Under pressure, China’s leader Chiang Kai-shek gave in, cabling Soong to make the “greatest sacrifice” on the condition that Stalin would abandon his support for the Chinese Communist Party and the Uighur independence movement in Xinjiang. Stalin agreed. With the signing of the Sino-Soviet Treaty of Friendship and Alliance on August 14, 1945, China promised to recognize Mongolia’s independence but only after a plebiscite. Both sides realized, of course, that the referendum was just a show but Chiang wanted it for domestic political reasons, and Stalin was happy to oblige.

Consequently an official referendum of independence in (outer) Mongolia was held on October 20, 1945.

Some of the pre-Yalta steps that Stalin took are also interesting, i.e. how he pressured the allies (with respect to Mongolia) with "facts on the ground":

The Mongolian leader Choibalsan visited Moscow in January 1944 and was clearly told that the wartime cooperation with Nationalist China against the Japanese was at an end. Stalin immediately offered to fund and arm a Kazakh nationalist bandit named Osman to loosen Chinese control of the Altai region, lying between Mongolia, Kazakhstan, and the Chinese Northwest. Choibalsan would personally deliver the several hundred rifles and submachine guns with 100,000 bullets. This was also a signal for Choibalsan to begin efforts to build a Greater Mongolia at Chinese expense. By March, Chinese patrols were in retreat and the American press began to warn against border incidents endangering the joint war effort against Japan. Stalin made clear to the Chinese that the border regions with the Soviet Union would not easily return to Chinese sovereignty after the war. The American and British Allies would also have to take into consideration Stalin’s influence on China in Central Asia in balancing objectives at a time when pressure was being exerted to get the USSR into the war against Japan and to reach a settlement on Poland.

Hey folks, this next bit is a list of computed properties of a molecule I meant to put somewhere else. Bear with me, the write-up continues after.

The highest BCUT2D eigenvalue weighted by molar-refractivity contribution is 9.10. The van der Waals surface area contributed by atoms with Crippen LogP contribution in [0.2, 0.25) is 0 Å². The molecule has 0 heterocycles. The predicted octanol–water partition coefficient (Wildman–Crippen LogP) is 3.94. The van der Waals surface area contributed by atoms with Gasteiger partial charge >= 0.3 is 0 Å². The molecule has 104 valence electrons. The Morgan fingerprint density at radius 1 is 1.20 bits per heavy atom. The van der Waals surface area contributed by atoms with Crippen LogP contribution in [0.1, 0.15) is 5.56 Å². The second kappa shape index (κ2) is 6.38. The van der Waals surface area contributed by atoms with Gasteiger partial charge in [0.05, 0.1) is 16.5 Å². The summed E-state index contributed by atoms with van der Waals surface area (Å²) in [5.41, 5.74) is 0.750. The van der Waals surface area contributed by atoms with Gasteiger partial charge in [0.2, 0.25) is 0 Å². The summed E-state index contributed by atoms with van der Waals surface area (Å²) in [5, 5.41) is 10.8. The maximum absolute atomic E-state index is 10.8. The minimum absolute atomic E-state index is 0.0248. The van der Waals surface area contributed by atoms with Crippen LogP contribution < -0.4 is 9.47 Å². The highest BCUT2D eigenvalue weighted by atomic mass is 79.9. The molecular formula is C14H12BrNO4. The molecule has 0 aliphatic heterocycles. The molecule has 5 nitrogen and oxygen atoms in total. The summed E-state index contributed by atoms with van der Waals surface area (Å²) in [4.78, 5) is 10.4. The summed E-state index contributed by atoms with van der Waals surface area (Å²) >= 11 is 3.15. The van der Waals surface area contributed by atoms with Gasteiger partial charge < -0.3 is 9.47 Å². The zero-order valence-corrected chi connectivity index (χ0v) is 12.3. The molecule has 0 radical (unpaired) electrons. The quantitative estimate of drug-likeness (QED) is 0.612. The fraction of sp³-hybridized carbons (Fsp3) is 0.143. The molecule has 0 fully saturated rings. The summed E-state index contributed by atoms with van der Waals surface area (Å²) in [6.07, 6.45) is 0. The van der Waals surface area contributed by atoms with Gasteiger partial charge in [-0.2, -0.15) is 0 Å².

In late 1944, Stalin began to receive cables about a Muslim uprising in the Yili District of Xinjiang on the Sino-Soviet border. In February 1945 at Yalta, Franklin Roosevelt promised Stalin US support in negotiating a new treaty with China that would include the price of Soviet participation in the war against Japan, namely, joint operation of the Chinese Eastern Railway and Soviet control in the ports of Port Arthur and Dalian, together with Chinese recognition for the first time since Genghis Khan of the independence of Outer Mongolia. Roosevelt’s promise guaranteed that the Chinese would come to Moscow to negotiate, but additional pressure would be necessary to achieve best results. In the end [...] only the USSR’s entering the war could compel the Chinese to settle and sign. [...]

And Staling used similar "facts on the ground" to put more pressure the Chinese thereafter: